There is a close and fascinating race in a fairly moderate district in the middle of the state. We’ve seen a number of rematches above. This one is a twist on the idea.
Congressional District 3 is a slightly Republican-leaning district (Cook PVI R+2) straddling the middle of the state like a belt. Incumbent Representative Jon Runyan (R-Mount Laurel Township) is out-fundraising his Democratic opponent Shelley Adler by $1.4 million to about $630,000. Runyan was an offensive tackle in the National Football League, where he played for fourteen seasons. He ran for Congress in 2010 and defeated then-incumbent Democrat John Adler, who died on April 4, 2011. He was the husband of Runyan’s current opponent, Shelley. (I told you it was an interesting twist on the “rematch” idea.) RCP gives Runyan a “Weak” edge, downgraded from “Moderate” a few days ago, which may be a symptom of some momentum toward the Democrat.
There are two ballot measures, one raising money for higher education, the other with a tortured history that displays a current Republican obsession with cutting benefits for public employees. These particular employees fought back, setting up a New Jersey constitutional crisis.
Judicial Salary and Benefits Amendment: In 2011, New Jersey Governor Chris Christie pushed pension and benefit “reforms” that required state employees — including members of the judiciary — to pay more for these benefits. The New Jersey Constitution, however, forbids changes to judicial salaries during a judge’s tenure. Hudson County Superior Court Judge Paul DePascale then filed a lawsuit, arguing that the new requirements for increased contributions to pensions constituted a “diminution of salary” and was therefore unconstitutional. The New Jersey Supreme Court agreed. State legislators responded by putting a pension reform proposal on the ballot to let the voters decide. Apparently, if the law is not on your side, the proper course is to change the law.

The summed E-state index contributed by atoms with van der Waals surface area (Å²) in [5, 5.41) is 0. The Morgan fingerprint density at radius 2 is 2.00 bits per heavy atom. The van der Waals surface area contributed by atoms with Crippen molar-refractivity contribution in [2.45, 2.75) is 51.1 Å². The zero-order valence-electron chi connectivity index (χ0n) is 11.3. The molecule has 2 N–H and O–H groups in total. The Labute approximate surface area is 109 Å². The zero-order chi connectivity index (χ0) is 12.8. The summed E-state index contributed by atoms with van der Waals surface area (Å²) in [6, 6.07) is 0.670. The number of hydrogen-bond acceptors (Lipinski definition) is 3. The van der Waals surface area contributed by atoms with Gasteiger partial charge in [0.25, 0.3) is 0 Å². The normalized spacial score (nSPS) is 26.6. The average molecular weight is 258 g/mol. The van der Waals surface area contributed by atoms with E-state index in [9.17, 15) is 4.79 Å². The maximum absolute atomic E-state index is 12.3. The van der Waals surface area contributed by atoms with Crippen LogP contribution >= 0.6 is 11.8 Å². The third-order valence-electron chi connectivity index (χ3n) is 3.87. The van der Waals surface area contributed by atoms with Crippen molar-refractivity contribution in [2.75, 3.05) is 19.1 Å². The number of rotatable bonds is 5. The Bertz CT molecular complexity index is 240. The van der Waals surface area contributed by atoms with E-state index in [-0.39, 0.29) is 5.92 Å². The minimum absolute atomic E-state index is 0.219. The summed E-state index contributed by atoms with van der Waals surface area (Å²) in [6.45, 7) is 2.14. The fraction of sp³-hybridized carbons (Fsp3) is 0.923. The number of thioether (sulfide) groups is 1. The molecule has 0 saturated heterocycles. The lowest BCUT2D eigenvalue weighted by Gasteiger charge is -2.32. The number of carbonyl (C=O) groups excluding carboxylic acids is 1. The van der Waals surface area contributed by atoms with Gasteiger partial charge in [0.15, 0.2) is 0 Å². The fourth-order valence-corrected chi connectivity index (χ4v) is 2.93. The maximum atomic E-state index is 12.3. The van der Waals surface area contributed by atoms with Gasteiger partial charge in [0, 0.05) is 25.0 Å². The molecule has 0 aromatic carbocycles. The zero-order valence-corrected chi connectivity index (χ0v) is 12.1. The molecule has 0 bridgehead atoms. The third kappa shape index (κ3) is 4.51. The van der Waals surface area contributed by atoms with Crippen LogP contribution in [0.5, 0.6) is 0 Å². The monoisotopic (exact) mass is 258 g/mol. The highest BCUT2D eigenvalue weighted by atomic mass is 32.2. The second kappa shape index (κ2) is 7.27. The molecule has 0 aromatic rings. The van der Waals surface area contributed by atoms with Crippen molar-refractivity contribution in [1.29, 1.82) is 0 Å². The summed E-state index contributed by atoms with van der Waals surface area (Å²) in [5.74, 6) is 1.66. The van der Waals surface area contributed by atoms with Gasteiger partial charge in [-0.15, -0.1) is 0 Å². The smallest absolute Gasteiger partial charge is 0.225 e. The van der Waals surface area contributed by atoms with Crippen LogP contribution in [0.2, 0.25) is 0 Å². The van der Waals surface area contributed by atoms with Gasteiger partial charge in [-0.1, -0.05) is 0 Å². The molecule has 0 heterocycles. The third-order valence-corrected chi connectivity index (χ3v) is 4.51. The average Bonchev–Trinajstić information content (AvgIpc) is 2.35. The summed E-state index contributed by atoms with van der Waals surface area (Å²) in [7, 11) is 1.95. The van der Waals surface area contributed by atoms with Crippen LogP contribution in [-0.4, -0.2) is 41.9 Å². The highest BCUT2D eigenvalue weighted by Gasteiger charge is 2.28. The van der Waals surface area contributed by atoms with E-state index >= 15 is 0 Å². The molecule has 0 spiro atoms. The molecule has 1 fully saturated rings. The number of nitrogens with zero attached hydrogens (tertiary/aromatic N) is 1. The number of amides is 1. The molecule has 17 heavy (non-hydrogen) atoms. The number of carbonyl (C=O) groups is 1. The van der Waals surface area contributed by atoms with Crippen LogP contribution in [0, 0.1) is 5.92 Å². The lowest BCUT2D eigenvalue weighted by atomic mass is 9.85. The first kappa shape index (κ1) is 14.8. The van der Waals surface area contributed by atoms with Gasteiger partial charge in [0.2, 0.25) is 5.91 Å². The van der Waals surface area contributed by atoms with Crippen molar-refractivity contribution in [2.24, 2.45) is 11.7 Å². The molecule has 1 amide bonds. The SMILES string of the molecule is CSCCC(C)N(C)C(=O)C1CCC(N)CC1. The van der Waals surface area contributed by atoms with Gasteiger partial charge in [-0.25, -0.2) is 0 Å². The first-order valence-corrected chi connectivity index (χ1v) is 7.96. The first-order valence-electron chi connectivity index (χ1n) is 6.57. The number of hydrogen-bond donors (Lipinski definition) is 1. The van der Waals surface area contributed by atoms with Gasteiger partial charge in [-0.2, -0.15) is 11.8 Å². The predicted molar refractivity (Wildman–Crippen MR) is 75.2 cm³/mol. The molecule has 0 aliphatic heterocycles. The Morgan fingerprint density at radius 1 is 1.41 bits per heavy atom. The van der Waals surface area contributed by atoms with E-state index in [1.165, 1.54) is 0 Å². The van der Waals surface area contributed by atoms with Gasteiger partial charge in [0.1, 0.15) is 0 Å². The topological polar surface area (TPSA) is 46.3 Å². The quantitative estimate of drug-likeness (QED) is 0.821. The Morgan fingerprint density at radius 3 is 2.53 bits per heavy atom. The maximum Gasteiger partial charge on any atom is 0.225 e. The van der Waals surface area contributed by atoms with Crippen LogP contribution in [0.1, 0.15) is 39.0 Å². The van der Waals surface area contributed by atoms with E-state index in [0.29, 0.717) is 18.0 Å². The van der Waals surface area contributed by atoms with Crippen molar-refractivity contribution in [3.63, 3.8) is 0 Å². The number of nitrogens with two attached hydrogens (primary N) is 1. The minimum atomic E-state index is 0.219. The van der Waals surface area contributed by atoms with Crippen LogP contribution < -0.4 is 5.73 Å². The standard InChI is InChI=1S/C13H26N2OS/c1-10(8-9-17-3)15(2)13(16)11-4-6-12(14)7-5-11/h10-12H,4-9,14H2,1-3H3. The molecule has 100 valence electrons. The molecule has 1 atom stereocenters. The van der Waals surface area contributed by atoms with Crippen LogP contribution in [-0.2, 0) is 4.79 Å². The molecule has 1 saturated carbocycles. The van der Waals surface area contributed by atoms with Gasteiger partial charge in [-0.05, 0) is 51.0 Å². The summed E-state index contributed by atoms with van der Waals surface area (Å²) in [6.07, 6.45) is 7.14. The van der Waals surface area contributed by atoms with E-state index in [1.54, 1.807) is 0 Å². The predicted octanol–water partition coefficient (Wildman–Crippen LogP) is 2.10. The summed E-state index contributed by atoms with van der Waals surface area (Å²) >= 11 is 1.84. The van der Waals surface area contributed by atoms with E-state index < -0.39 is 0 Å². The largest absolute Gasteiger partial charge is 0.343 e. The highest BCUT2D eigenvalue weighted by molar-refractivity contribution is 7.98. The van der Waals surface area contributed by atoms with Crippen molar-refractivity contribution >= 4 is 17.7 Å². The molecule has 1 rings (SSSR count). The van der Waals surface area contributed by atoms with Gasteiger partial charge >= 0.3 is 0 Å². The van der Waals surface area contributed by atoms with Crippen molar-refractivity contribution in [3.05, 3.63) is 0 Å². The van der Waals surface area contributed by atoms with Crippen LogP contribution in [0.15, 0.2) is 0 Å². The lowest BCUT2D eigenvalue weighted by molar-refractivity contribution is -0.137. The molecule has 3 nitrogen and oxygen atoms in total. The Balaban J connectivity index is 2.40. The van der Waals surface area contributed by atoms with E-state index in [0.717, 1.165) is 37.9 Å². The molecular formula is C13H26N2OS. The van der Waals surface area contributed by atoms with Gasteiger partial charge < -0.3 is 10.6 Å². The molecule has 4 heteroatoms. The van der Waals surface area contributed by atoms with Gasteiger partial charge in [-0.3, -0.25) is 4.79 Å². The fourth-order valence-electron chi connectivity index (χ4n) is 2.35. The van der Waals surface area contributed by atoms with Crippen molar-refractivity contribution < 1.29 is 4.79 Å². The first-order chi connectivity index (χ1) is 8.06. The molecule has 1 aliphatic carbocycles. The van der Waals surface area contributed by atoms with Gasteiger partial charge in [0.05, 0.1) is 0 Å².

The State College Bond Issue would authorize the state of New Jersey to borrow $750 million for upgrades at the state’s colleges. Most of the money would reportedly go to research universities, public colleges, and 19 community colleges.
- YouSpeak: Should Medical Marijuana Be Legalized? (bu.edu)
- GOP Congressional candidate Richard Tisei bucks national platform (boston.com)
- WBUR Poll: Tierney Leads Tisei In Tight Race (wbur.org)
- Gay Republican Candidate Does Not Want the Romney Platform for His State (advocate.com)
- Logarchism » Ballot Watch: Northeast States, Big and Small
- Logarchism » 113 th Congress: Veer Slightly Left; It’s the Last One on the Right
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About dcpetterson (186 posts)
D. C. Petterson is a novelist and a software consultant in Minnesota who has been writing science fiction since the age of six. He is the author of A Melancholy Humour, Rune Song and Still Life. He lives with his wife, two dogs, two cats, and a lizard, and insists that grandchildren are the reward for having survived teenagers. When not writing stories or software, he plays guitar and piano, engages in political debate, and reads a lot of history and physics texts—for fun. Follow on Twitter @dcpetterson